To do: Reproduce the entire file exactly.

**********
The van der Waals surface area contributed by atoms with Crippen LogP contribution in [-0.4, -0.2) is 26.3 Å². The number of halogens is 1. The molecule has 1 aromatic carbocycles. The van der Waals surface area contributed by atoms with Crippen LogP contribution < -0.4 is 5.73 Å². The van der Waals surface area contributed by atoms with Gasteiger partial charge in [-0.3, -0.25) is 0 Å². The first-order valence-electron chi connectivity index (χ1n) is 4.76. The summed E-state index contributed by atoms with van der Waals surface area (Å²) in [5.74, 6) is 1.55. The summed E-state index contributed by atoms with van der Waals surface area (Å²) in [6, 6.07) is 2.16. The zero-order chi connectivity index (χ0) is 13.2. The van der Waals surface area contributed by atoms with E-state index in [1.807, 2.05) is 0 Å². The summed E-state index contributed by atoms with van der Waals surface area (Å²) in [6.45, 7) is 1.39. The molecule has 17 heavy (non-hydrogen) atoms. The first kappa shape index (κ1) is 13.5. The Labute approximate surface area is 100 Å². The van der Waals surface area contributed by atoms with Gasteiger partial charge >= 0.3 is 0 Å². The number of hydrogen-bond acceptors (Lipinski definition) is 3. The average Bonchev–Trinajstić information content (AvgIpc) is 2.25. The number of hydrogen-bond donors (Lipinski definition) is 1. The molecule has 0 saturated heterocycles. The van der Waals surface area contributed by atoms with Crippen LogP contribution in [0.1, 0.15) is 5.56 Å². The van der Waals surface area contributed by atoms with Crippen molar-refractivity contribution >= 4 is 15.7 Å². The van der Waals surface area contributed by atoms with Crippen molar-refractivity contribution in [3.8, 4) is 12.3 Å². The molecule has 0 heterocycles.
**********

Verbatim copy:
The van der Waals surface area contributed by atoms with Crippen LogP contribution in [-0.4, -0.2) is 26.3 Å². The number of halogens is 1. The molecule has 1 aromatic carbocycles. The van der Waals surface area contributed by atoms with Crippen LogP contribution < -0.4 is 5.73 Å². The van der Waals surface area contributed by atoms with Gasteiger partial charge in [-0.3, -0.25) is 0 Å². The first-order valence-electron chi connectivity index (χ1n) is 4.76. The summed E-state index contributed by atoms with van der Waals surface area (Å²) in [5.74, 6) is 1.55. The summed E-state index contributed by atoms with van der Waals surface area (Å²) in [6, 6.07) is 2.16. The zero-order chi connectivity index (χ0) is 13.2. The van der Waals surface area contributed by atoms with E-state index in [1.807, 2.05) is 0 Å². The summed E-state index contributed by atoms with van der Waals surface area (Å²) in [6.45, 7) is 1.39. The molecule has 17 heavy (non-hydrogen) atoms. The first kappa shape index (κ1) is 13.5. The Labute approximate surface area is 100 Å². The van der Waals surface area contributed by atoms with Gasteiger partial charge >= 0.3 is 0 Å². The number of hydrogen-bond acceptors (Lipinski definition) is 3. The average Bonchev–Trinajstić information content (AvgIpc) is 2.25. The number of hydrogen-bond donors (Lipinski definition) is 1. The molecule has 0 saturated heterocycles. The van der Waals surface area contributed by atoms with Crippen LogP contribution in [0.1, 0.15) is 5.56 Å². The van der Waals surface area contributed by atoms with Crippen molar-refractivity contribution >= 4 is 15.7 Å². The van der Waals surface area contributed by atoms with Crippen molar-refractivity contribution in [3.8, 4) is 12.3 Å². The molecule has 0 heterocycles.